If just a small fraction of the 31.2% of people who didn’t bother to vote at all (either through apathy or disillusionment with the system) had’ve voted for anyone but the Tories, this extremely malicious and desperately incompetent government wouldn’t have even been able to cling onto power by bribing the DUP bigots with £1 billion in taxpayers’ cash for the support of their 10 MPs. They would have been unable to continue their long-term project of tearing up long-standing British values and turning the UK into one of the most right-wing authoritarian state in the developed world. And they would have been unable to continue imposing their ruinous hard-right austerity fanaticism or their policy of deliberately repressing workers’ wages.


Voting obviously isn’t the “be all and end all” of politics

I’m sceptical that revolutionary political change can be achieved through voting alone. Politics is about far more than scrawling a mark on a piece of paper every few years and then sitting back and waiting for the next paper scrawling exercise. The best way to effect political change is undoubtedly to demand it outside of the ballot box.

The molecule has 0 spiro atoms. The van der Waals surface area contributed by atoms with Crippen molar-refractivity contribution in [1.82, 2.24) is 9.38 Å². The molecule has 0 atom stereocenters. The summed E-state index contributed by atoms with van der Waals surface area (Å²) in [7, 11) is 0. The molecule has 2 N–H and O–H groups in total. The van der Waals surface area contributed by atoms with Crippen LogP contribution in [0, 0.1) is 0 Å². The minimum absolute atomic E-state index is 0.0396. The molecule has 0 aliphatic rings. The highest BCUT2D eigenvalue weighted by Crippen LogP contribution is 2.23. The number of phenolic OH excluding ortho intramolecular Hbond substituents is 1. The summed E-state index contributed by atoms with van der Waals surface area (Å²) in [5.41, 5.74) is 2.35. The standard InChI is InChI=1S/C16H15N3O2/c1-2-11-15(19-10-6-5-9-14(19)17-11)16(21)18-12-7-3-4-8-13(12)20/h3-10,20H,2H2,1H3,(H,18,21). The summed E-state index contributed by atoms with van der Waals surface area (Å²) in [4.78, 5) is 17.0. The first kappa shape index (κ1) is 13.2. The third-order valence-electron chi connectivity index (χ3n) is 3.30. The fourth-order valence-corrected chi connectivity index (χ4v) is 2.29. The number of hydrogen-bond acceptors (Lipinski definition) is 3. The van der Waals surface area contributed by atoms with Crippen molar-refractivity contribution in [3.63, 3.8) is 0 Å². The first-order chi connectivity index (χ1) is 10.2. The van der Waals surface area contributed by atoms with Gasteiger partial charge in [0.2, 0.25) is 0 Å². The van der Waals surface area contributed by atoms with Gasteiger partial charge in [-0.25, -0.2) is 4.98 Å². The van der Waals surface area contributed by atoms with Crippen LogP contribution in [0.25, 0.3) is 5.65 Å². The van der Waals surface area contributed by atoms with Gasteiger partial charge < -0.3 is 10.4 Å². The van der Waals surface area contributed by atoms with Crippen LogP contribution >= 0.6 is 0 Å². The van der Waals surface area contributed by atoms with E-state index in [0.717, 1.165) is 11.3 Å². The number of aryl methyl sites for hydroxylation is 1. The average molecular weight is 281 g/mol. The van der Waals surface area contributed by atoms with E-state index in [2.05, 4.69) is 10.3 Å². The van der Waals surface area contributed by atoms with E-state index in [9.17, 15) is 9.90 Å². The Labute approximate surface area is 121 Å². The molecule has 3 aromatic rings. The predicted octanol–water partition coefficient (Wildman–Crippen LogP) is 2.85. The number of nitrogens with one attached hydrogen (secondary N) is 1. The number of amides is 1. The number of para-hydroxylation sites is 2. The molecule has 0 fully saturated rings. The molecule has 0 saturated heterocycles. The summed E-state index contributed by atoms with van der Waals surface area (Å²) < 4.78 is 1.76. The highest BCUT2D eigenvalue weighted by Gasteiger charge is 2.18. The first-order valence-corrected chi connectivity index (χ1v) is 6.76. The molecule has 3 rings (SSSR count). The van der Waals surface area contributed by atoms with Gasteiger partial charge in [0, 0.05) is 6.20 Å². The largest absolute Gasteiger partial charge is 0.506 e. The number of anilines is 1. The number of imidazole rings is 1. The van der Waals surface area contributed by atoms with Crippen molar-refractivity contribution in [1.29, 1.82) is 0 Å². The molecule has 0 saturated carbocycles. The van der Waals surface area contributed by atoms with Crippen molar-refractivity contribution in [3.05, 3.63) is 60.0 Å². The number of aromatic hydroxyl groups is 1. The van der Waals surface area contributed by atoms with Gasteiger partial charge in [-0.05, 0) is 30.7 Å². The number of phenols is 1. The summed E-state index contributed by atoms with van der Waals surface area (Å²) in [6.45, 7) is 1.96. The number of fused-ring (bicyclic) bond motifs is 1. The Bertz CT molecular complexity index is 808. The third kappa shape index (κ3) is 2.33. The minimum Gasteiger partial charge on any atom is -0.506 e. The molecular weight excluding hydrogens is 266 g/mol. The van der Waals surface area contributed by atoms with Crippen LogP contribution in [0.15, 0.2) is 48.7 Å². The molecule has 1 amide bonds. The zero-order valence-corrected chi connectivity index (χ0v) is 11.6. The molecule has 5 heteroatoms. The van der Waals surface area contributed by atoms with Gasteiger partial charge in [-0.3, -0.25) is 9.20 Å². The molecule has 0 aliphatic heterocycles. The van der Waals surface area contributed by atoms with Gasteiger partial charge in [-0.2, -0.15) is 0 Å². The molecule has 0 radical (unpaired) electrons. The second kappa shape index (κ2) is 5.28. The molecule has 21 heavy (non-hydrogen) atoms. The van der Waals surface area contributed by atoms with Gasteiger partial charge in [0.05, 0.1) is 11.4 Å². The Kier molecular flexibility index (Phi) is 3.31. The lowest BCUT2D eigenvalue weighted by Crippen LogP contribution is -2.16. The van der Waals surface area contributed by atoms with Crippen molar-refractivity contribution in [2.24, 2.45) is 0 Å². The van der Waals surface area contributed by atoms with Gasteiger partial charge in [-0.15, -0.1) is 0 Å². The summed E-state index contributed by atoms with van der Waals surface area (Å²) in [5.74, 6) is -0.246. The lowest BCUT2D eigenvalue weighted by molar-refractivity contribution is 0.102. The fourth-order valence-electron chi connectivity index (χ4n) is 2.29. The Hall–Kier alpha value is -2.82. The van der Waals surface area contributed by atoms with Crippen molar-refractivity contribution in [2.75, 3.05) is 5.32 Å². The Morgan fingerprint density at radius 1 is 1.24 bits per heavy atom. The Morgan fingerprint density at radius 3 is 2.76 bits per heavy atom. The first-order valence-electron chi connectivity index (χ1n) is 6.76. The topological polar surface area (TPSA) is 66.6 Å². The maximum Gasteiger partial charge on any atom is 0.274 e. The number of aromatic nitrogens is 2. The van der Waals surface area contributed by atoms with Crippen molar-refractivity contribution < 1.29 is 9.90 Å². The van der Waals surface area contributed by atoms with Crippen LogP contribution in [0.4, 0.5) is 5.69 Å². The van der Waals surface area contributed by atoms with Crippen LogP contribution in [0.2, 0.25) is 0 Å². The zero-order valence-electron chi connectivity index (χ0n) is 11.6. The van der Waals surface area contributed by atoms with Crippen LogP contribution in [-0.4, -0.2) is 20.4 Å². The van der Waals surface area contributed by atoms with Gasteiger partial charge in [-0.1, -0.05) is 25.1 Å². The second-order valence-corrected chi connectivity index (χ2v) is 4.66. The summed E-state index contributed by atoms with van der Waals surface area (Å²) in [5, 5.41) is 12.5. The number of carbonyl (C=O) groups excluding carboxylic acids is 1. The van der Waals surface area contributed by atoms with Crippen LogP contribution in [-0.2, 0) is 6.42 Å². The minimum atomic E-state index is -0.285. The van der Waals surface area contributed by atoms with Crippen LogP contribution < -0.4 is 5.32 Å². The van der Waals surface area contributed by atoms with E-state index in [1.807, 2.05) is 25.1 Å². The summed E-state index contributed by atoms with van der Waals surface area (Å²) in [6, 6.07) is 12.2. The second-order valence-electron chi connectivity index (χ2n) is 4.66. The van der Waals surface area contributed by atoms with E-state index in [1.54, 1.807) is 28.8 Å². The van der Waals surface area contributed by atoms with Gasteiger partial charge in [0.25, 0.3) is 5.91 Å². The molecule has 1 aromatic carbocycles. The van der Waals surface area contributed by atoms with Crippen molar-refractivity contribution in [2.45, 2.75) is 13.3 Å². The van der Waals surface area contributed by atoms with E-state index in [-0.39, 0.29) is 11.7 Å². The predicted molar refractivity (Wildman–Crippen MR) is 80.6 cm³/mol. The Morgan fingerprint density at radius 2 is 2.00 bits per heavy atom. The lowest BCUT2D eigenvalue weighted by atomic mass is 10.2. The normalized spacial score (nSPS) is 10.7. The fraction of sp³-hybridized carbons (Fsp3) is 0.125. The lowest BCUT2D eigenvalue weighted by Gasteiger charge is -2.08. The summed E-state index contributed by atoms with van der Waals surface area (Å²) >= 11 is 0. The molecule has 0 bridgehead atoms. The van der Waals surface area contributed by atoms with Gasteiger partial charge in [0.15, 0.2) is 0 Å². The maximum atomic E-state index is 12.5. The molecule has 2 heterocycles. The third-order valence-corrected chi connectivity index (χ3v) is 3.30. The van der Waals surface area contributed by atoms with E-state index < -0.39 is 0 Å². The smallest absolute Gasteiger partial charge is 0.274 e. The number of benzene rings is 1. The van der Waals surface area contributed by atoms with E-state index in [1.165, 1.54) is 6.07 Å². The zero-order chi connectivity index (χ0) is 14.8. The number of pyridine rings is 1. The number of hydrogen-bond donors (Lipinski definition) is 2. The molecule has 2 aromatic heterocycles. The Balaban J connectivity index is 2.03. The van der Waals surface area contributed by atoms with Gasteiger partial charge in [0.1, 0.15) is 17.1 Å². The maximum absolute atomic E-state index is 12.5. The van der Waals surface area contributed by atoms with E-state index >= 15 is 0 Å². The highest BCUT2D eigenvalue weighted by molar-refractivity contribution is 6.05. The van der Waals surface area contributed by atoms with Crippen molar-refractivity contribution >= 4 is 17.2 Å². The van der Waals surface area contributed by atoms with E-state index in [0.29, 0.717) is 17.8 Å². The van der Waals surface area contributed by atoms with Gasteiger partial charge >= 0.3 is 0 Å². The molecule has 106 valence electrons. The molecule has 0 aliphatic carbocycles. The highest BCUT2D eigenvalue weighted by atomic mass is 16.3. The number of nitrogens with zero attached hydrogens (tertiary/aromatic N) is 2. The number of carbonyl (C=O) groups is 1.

However I do believe that voting is important because votes do determine who the custodians of political power are while progressive change is being demanded from those who are determined to achieve it.

The system is a mess, but not-voting won’t fix it


The current system in the UK is an absolute disgrace, I know that this is the case because I spend so much of my time trying to expose the appalling malice, incompetence and corruption that’s going on.